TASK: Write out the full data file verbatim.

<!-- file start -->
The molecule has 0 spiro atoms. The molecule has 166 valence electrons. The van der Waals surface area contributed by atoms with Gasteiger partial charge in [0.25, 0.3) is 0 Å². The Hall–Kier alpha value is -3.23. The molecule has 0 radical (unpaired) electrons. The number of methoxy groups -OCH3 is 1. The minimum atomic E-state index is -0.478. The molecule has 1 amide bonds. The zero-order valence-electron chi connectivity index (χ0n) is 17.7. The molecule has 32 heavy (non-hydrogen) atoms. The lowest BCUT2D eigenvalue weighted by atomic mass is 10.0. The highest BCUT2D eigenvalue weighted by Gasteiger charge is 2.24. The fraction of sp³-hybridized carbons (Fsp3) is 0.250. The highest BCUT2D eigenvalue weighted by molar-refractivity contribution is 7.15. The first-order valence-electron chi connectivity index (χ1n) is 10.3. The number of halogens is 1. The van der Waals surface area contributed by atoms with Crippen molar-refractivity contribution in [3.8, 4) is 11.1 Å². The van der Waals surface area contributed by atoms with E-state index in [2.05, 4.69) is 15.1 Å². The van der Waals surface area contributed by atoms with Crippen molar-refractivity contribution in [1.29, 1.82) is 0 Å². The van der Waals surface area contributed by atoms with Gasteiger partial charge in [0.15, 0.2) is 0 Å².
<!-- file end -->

The molecule has 0 spiro atoms. The molecule has 166 valence electrons. The van der Waals surface area contributed by atoms with Gasteiger partial charge in [0.25, 0.3) is 0 Å². The Hall–Kier alpha value is -3.23. The molecule has 0 radical (unpaired) electrons. The number of methoxy groups -OCH3 is 1. The minimum atomic E-state index is -0.478. The molecule has 1 amide bonds. The zero-order valence-electron chi connectivity index (χ0n) is 17.7. The molecule has 32 heavy (non-hydrogen) atoms. The lowest BCUT2D eigenvalue weighted by atomic mass is 10.0. The highest BCUT2D eigenvalue weighted by Gasteiger charge is 2.24. The fraction of sp³-hybridized carbons (Fsp3) is 0.250. The highest BCUT2D eigenvalue weighted by molar-refractivity contribution is 7.15. The first-order valence-electron chi connectivity index (χ1n) is 10.3. The number of halogens is 1. The van der Waals surface area contributed by atoms with Crippen molar-refractivity contribution in [3.8, 4) is 11.1 Å². The van der Waals surface area contributed by atoms with E-state index in [2.05, 4.69) is 15.1 Å². The van der Waals surface area contributed by atoms with Crippen molar-refractivity contribution in [1.29, 1.82) is 0 Å². The van der Waals surface area contributed by atoms with Gasteiger partial charge in [0.15, 0.2) is 0 Å².